Ovarian Cancer – Dr. Intidhar Labidi-Galy (HUG) and Dr. Sven Rottenberg (UNIBE)

Date de publication


Analyzing the role of the tumor micro-environment in platinum drug-resistant ovarian cancer

Project of Dr. Intidhar Labidi-Galy, University Hospital Geneva, and Dr. Sven Rottenberg, University of Bern

High grade serous ovarian carcinoma (HGSOC) is the deadliest gynaecological cancer with a median survival rate of 3 years. Standard treatment involves surgery followed by chemotherapy, typically using platinum and taxane agents. While chemotherapy frequently works well initially to shrink tumors, most women later develop platinum-resistant tumors, that are often fatal. This TANDEM project aims to understand the underlying factor of this resistance in order to improve immunotherapeutic approaches and develop more effective treatments.

Treatment of HGSOC is a major clinical hurdle not only because of the commonly developed resistance to chemotherapy, but also due to the fact that it does not respond to recently discovered therapies such as immune checkpoint and targeted T-cell therapies. The reasons for its chemotherapy resistance and insensitivity to immune checkpoint therapy remain unclear.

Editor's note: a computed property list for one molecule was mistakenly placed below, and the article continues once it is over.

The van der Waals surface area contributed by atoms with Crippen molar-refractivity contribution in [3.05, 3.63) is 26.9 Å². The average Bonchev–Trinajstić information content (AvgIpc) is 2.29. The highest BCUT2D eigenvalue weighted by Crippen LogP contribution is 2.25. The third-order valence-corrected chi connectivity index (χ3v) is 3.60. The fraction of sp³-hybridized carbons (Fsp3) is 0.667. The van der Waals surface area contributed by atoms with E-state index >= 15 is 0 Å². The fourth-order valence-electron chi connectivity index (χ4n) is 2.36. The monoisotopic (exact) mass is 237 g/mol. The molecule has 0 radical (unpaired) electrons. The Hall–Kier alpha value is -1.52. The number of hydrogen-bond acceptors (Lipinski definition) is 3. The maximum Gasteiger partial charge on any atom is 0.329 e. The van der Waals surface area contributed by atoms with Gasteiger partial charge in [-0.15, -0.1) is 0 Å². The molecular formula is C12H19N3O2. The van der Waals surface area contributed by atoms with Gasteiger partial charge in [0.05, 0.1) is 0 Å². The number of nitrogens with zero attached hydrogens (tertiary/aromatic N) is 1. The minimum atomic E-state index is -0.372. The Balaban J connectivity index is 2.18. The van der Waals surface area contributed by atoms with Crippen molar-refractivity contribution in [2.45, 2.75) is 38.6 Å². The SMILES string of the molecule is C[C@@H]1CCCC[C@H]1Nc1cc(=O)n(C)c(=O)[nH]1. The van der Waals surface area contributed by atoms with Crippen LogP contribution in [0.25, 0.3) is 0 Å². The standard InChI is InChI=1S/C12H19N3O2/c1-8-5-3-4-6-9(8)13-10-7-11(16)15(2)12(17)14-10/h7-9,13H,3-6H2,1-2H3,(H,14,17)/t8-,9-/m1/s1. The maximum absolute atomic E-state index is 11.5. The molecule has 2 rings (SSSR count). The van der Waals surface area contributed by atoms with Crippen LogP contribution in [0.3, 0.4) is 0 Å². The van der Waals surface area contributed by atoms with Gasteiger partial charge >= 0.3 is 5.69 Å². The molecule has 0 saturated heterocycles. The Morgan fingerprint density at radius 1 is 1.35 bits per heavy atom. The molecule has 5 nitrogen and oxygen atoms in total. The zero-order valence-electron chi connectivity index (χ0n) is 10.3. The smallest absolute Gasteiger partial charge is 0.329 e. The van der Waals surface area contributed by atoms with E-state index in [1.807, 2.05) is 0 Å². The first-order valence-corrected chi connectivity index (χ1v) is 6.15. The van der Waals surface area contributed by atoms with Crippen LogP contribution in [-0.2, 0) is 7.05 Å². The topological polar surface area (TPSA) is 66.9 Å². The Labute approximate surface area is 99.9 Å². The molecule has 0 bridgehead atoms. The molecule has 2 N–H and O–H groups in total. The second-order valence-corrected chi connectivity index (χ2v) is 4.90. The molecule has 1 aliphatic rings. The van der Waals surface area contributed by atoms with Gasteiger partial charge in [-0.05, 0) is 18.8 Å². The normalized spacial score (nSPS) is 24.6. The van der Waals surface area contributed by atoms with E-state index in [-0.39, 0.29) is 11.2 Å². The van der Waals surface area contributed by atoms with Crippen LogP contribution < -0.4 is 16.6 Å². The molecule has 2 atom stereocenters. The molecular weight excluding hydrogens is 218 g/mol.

In this project the team uses a unique set of patient-derived samples that were collected after resistance had developed and apply cutting-edge molecular technologies to analyze the spatial distribution of cellular and subcellular compartments. Through this, they aim to understand the disease heterogeneity and pinpoint changes that result in resistance.

Preliminary data suggest that platinum-resistant HGSOC is characterized by the accumulation of immune cells called tumor-associated macrophages. These cells are the most common cells in the tumor microenvironment and play a vital role in cancer survival and progression. Leveraging imaging and sequencing tools, the team will identify cell types responsible for resistance, and will gain insight into the spatial distribution and status of the tumor associated macrophages.  In this way they hope to decipher the role these macrophages play in the platinum resistance of HGSOC. Ultimately, these results may lead to an improvement of immunotherapeutic approaches, specifically in the case of platinum-resistant HGSOC.